Blog Entry #3 February 16th 2019

My last two weeks at Nature in Art have been relatively the same, I have been tasked with working on social media for the museum. For millennials this seems trivial, like an everyday pastime that isn’t given much thought, except what will get the most “likes.” However, in the museum world, especially a remote museum like Nature in Art, social media is a huge resource.
It helps get the word out, creating a larger, and more diverse clientele.

Different social media platforms will reach different types of people. For example, Facebook has a wider reach with different people, and also has pages you can use for your business. You can also use Facebook advertising, which offers targeted reach for customers, it allows you to narrow your
search until you’re focusing attention on only the clients most likely to be interested in your services. However, Facebook may not necessarily be the right platform for you, the fast-paced nature of Twitter, along with the fact that it appeals to world leaders, politicians, and journalists can make it ideal for organisations who want to stay ahead of the curve. Using both platforms is definitely a smart choice, especially for Nature in Art, which is trying to attract new visitors, as well as encouraging return visits.

An extremely helpful tip for social media that I have learned while at Nature in Art is how to schedule posts in advance on social media. On Twitter you can schedule up to 30 posts in advance. This makes it much easier for businesses to keep up with all of their social media sharing, allowing them to pursue other avenues of advertising. I have done up until July in social media for Nature in Art, enabling me and the lead curator to focus on other things coming up: like the exhibition coming up on the 26th of March: The Langley Mill Pottery Exhibition!

In the most recent Nature in Art newsletter (sent out quarterly to all members and available to purchase in the shop) there is a three page background on Langley Mill Pottery that is very interesting and thorough if you would like to know more before going to the exhibition. There is one point in my research that I have elaborated more on that is not in the pamphlet that I found very interesting. It mentions three prominent artists working in the mill at the same time in the 1880’s. These people were Mary Helen Goodyer, George Leighton Parkinson, and a relative of the owner of the mill, Eleanor “Daisy” Calvert. Each of these artists were very accomplished and something should be said for their perspective styles. They also had very distinctive signatures in their work; something that people visiting this exhibition should look out for! It would be very exciting if visitors could pinpoint different works done by one of the three different artists and find their insignias.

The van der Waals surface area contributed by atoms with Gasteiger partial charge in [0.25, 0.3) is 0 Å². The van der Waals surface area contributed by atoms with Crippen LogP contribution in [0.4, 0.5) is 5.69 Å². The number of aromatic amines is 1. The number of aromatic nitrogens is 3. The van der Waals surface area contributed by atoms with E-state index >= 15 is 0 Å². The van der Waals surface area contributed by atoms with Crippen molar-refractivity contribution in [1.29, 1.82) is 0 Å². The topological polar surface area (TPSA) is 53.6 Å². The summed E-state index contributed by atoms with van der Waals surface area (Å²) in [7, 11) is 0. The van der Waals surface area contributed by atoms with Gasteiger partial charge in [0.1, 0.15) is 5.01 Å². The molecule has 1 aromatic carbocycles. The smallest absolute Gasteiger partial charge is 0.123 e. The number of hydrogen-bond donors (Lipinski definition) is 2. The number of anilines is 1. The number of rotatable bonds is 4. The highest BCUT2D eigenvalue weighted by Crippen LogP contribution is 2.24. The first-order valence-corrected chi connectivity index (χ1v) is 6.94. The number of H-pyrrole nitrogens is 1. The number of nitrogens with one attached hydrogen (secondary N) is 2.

Mary Helen Goodyer’s pieces have designs cut directly on the surface, executed through colored slip glaze, which had been previously applied to the surface of the piece. In some examples of her work, the design, usually botanical, has been built up with layers of other coloured slips, chrysanthemums being typical of this method of decoration. Gilding, or the
practice of adding gold to a work, was often effectively used to highlight the designs she created, dramatically demonstrated with her many sunflower motif jars.

George Leighton Parkinson was originally a landscape artist, which is reflected onto many of his monogrammed pieces of Art Pottery. Biscuit barrels, vases, plaques and jardinieres all bear examples of his work, where a view of buildings of architectural, ecclesiastical, or historical interest have been incised, then painted on colored slips. Swallows were often included in these scenes. Seascapes were another regular theme on his decorated pieces. Some of his relatives lived in Scarborough, and he is known to have cycled there in the summer months, depicting seascape scenes from there.

Daisy Calvert was the daughter of William Calvert, one of the initial owners of Langley Mill Pottery. She started decorating pottery as young as 16 at the Mill. Her insignia only appears between 1890 and 1894 when her father owned the business and she was old enough to participate. The pieces of Art Ware that Daisy Calvert decorated were usually of botanical subjects, especially poppies, daisies, ears of wheat and barley. She also created some more stylized flowers, which are not as easily identified now.

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